One of my favorite things about my day-to-day job is meeting photographers who are incredibly passionate about the stories they tell. While they all work in different ways and think about stories differently, what they have in common is an enduring dedication to storytelling. One well-established agency, VII (like the number “7”), will be in Washington D.C . this weekend to present their work and discuss issues in photojournalism today. In anticipation of the seminars, I corresponded via email with three prolific VII photographers—Ashley Gilbertson, Ron Haviv and Gary Knight—on the things that motivate and inspire them. What follows is a selection of their answers.
NOTE: Some of the images below contain graphic content.
JANNA DOTSCHKAL: What motivates you to tell stories visually? Do you feel like people really listen?
ASHLEY GILBERTSON: There are rare moments when we as photographers really experience success with our work. The more people that we can connect with on a meaningful level, the better we’re doing. I tell the stories I do because I feel a deep sense of responsibility to the issues, and to the subjects we meet that live these lives. I find inspiration within these stories that are often difficult to confront—like the Bedrooms of The Fallen seems very sad, and it might seem hard to come of terms with that as a viewer. I hope though that people also see that work as celebrations of the love between the parents and their children, and as portraits of the lives of people we should feel a connection with. It’s a celebration of their lives as much as it is a memorial to their loss. I photograph stories that move me and that I’m passionate about, and I take pictures to help the public understand the topics and hopefully affect the topic in a positive manner.
RON HAVIV: The language of visual imagery allows my work to reach and touch an audience unlike any other medium. The way that an image can resonate with people continues to reinforce my belief that the work that I do can have an effect on people.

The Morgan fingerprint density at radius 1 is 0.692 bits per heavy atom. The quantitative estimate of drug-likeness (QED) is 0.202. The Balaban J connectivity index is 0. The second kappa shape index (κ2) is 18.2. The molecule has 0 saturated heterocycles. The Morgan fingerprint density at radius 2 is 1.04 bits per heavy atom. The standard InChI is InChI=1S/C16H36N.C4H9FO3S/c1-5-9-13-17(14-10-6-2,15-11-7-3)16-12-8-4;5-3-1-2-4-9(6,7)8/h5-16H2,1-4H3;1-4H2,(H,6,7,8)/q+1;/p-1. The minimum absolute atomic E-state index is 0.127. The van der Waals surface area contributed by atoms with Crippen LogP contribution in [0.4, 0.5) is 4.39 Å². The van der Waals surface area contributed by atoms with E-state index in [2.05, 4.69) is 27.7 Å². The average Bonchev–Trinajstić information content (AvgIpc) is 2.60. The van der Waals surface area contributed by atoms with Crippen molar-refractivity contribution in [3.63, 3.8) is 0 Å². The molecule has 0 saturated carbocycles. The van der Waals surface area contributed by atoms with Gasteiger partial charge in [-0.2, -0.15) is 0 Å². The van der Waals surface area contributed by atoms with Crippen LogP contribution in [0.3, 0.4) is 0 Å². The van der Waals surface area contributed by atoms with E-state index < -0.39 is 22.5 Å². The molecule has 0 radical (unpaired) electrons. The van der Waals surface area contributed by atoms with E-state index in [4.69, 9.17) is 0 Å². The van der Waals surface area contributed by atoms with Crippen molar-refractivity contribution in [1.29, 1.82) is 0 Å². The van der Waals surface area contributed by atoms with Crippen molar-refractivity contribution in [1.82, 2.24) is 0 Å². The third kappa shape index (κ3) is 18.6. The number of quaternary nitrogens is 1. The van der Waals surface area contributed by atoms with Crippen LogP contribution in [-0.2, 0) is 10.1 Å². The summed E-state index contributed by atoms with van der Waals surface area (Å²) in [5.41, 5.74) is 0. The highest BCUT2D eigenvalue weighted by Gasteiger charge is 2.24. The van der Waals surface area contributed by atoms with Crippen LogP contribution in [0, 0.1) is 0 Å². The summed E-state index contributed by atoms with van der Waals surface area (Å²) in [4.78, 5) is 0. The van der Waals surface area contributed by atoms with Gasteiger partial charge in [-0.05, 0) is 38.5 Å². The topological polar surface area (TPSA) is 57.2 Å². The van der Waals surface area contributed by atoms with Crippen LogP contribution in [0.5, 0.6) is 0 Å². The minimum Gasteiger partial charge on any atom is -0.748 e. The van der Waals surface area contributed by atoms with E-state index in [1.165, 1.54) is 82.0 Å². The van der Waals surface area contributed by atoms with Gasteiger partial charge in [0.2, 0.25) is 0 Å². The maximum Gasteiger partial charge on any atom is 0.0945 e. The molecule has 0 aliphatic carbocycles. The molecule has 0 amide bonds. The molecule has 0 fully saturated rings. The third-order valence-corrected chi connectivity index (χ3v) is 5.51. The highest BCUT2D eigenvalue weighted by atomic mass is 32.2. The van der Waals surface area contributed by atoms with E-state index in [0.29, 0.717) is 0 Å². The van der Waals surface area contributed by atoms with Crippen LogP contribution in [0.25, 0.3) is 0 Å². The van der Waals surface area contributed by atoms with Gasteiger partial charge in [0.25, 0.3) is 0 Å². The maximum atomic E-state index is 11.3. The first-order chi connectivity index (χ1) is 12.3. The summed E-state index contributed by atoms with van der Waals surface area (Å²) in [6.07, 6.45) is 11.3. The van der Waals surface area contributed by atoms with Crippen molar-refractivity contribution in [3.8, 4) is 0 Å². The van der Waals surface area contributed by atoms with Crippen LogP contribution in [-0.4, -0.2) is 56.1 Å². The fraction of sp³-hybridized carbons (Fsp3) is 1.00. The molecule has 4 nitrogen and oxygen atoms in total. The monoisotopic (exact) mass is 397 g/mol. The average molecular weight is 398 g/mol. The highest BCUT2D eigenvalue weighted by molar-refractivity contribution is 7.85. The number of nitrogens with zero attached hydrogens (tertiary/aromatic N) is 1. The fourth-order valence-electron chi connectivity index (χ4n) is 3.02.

JANNA DOTSCHKAL: What makes for a powerful photograph?
GARY KNIGHT: I don’t think there really is such a thing. Do photographs have meaning by themselves? I believe that the people who look at photographs invest them with meaning informed by their own experience and prejudice, so any photograph has the potential to engage someone and move them, depending on how or if they chose to engage with it.
ASHLEY GILBERTSON: I think there are two types of photographs that are regarded as powerful. There’s the more standard image which is one that’s really graphically powerful, with emotional content and amazing light, et cetera. They’re incredibly strong pictures, well suited to the halls of museums, in pages of magazines and often receive acclaim from award groups. I’m just as interested in looking at work that reaches a broader audience through imagery that goes viral. There are many photographs that have a different life span, which may be faster, but it reaches a lot more people, and in many cases might affect as much or even more positive change.
JANNA: Do you have any anecdotes of instances where you experienced the impact your photographs had on people?
RON: A series of my images from civil strife in Panama were on the covers of three major American news magazines. When the United States invaded Panama, President George H.W. Bush spoke about the images as one of the reasons why the war was taking place.
Another series of images from the beginning of the war in Bosnia became symbolic of the brutality of that conflict. These images have become part of the collective narrative of people living in the Balkans.
This work has been continuously used in the International Court Tribunal at the Hague for indictments and convictions of different people for war crimes. It has inspired filmmakers such as Jean-Paul Goddard and other artists to create projects based on the work. I was told by a Bosnian Army General, of Serb heritage, that when he saw my work, he could no longer fight on behalf of his ethnic brothers. He is considered one of the heroes that defended the city of Sarajevo. These are just a few of the examples of the impact of the work.
GARY: Yes there are a few [situations] where material changes have happened, and that is useful and can be important, but I think the instances that we know about are less interesting than the ones we don’t. I am more interested in what people think about the people I photograph when they are sitting in their homes by a computer, or looking at a book or magazine, and how that changes the way they perceive themselves and perceive others.